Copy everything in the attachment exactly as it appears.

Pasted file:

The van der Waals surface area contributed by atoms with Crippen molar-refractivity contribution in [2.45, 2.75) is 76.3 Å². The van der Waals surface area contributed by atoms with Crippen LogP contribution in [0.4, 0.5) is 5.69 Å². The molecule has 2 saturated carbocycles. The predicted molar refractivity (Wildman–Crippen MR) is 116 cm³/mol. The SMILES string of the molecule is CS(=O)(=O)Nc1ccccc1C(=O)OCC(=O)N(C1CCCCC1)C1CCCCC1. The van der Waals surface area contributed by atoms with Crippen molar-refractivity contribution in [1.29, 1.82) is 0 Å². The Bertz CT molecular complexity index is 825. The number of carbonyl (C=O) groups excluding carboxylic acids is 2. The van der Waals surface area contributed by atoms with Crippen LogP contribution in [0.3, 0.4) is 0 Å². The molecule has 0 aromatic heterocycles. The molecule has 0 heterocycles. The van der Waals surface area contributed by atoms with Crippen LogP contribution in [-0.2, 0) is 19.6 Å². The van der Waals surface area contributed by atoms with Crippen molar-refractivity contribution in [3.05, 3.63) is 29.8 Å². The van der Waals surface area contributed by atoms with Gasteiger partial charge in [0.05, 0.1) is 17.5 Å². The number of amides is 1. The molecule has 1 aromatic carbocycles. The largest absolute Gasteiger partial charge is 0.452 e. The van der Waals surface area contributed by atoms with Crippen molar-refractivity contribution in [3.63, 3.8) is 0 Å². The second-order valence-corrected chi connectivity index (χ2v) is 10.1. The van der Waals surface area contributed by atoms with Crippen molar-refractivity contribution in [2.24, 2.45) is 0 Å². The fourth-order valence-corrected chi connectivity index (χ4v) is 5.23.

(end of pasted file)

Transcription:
The van der Waals surface area contributed by atoms with Crippen molar-refractivity contribution in [2.45, 2.75) is 76.3 Å². The van der Waals surface area contributed by atoms with Crippen LogP contribution in [0.4, 0.5) is 5.69 Å². The molecule has 2 saturated carbocycles. The predicted molar refractivity (Wildman–Crippen MR) is 116 cm³/mol. The SMILES string of the molecule is CS(=O)(=O)Nc1ccccc1C(=O)OCC(=O)N(C1CCCCC1)C1CCCCC1. The van der Waals surface area contributed by atoms with Crippen molar-refractivity contribution in [1.29, 1.82) is 0 Å². The Bertz CT molecular complexity index is 825. The number of carbonyl (C=O) groups excluding carboxylic acids is 2. The van der Waals surface area contributed by atoms with Crippen LogP contribution in [0.3, 0.4) is 0 Å². The molecule has 0 aromatic heterocycles. The molecule has 0 heterocycles. The van der Waals surface area contributed by atoms with Crippen LogP contribution in [-0.2, 0) is 19.6 Å². The van der Waals surface area contributed by atoms with Crippen molar-refractivity contribution in [3.05, 3.63) is 29.8 Å². The van der Waals surface area contributed by atoms with Gasteiger partial charge in [0.05, 0.1) is 17.5 Å². The number of amides is 1. The molecule has 1 aromatic carbocycles. The largest absolute Gasteiger partial charge is 0.452 e. The van der Waals surface area contributed by atoms with Crippen molar-refractivity contribution in [3.63, 3.8) is 0 Å². The second-order valence-corrected chi connectivity index (χ2v) is 10.1. The van der Waals surface area contributed by atoms with Crippen molar-refractivity contribution in [2.24, 2.45) is 0 Å². The fourth-order valence-corrected chi connectivity index (χ4v) is 5.23.